At least 100 alleged members of two drug rings were arrested and about €320 million worth of drugs were seized in mid-November during police raids conducted in northern Italy. Whereas one of the networks was composed of domestic groups, the other had a trans-national structure. Its leadership was tracked back to Serbia and Slovenia, while its operatives were citizens from these two countries and from Montenegro. All were suspected to have been involved since 2007 in smuggling large quantities of cocaine from Latin America. The police operation therefore pointed a new light over the role of Balkan countries in the international drug trafficking.
Balkan countries are indeed plagued by organized crime and corruption, while groups involved in the drug trafficking have developed strong roots and extensive networks in Western countries. The Serbian organization led by Darko Šarić is one of the most relevant examples for the phenomenon, which has raised strong concerns over the increasing importance of connections between the Balkan drug traffickers and the South American cartels. In this respect, one has to recall that the “Šarić network” was involved in the attempt to smuggle 2.7 tons of cocaine into Europe in 2009.
It is worth mentioning that the “Balkan smuggling route” operates both westward and eastward, with cocaine, precursor chemicals and amphetamine-type stimulants (ATS), but also, and most notably, with large quantities of Afghan heroin. It has indeed become one of the primary ways for smuggling opiates, serving as transit for an estimated amount of 140 mt (metric tones) of heroin, which represents 37 % of the Afghan production. One has to point out that the consequences of these activities go further than the effects of drug use, as they represent as well one of the most lucrative financing schemes for the terrorist groups operating in the production areas.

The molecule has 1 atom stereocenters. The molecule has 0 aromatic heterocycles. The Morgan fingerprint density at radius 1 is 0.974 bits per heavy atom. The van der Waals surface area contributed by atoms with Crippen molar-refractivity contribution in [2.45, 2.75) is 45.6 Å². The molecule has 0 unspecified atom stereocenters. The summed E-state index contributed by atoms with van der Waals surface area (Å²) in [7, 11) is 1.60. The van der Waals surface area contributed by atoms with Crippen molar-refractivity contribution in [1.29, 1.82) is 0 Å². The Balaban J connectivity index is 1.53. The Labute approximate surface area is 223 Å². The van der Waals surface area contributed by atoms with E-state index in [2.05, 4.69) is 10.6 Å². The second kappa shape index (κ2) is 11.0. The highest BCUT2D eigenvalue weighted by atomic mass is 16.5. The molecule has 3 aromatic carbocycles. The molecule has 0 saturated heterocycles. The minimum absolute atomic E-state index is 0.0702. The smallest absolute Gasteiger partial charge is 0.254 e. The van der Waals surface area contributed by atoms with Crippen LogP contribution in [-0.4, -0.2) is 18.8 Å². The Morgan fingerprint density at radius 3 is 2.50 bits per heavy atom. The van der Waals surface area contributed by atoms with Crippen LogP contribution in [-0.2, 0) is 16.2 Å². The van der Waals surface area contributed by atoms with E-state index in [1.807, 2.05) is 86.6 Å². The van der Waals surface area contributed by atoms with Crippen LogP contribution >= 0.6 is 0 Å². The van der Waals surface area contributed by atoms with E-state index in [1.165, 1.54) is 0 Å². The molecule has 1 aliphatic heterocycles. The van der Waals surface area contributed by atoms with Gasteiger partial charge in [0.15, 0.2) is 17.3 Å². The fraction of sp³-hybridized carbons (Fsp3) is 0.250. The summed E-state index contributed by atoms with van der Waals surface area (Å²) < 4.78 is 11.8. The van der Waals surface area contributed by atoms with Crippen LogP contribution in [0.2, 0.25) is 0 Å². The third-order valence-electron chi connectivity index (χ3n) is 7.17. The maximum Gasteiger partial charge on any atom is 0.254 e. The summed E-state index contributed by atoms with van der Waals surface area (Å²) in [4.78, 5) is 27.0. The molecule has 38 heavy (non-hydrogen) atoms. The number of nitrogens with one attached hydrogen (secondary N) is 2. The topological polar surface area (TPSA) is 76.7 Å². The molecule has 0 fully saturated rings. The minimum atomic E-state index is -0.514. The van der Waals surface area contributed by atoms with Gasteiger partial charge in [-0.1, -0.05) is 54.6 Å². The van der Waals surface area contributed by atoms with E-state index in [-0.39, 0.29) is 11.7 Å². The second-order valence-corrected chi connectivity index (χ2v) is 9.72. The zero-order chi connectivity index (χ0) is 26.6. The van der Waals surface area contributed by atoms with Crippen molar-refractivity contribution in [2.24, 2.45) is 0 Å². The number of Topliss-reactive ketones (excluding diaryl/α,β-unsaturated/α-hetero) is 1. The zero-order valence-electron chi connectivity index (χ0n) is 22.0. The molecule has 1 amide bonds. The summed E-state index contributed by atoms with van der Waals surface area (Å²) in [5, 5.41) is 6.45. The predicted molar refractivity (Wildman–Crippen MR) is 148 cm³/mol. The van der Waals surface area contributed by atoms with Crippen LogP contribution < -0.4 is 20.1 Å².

According to Interpol, the Balkan Route is divided into three sub-routes:
• The southern route, which runs through Turkey, Greece, Albania and Italy;
• The central route, which runs through Turkey, Bulgaria, Macedonia, Serbia, Montenegro, Bosnia, Croatia, Slovenia, and into either Italy or Austria;
• The northern route, which runs from Turkey, Bulgaria and Romania to Austria, Hungary, the Czech Republic, Poland or Germany.
It is worth adding that an estimated 9 mt of heroin is smuggled each year trough an alternative version of this route, which transits trough Caucasus rather than Turkey. It must lastly be taken into consideration that Kosovo’s porous borders and ramping corruption have offered a new breeding ground for networks of drug dealers in recent years. This has especially been the case of networks run by the Albanian mafia, that prove being particularly hard to infiltrate.
The quantities of drugs seized in the region are however worryingly low. For instance, in 2008, 2.8 mt of heroin were seized, representing only a small percent of the total quantity estimated to have travelled on the respective routes. The United Nations Office on Drugs and Crime’s 2010 World Drug Report underlined this situation. Several factors are hindering the efforts of authorities to tackle the drug traffic. The main issues are the lack of regional cooperation, the clan-based and hierarchically well organized structures of the crime groups, the strategic role of the local diasporas in the Western countries and the corruption that the Balkan states are dealing with.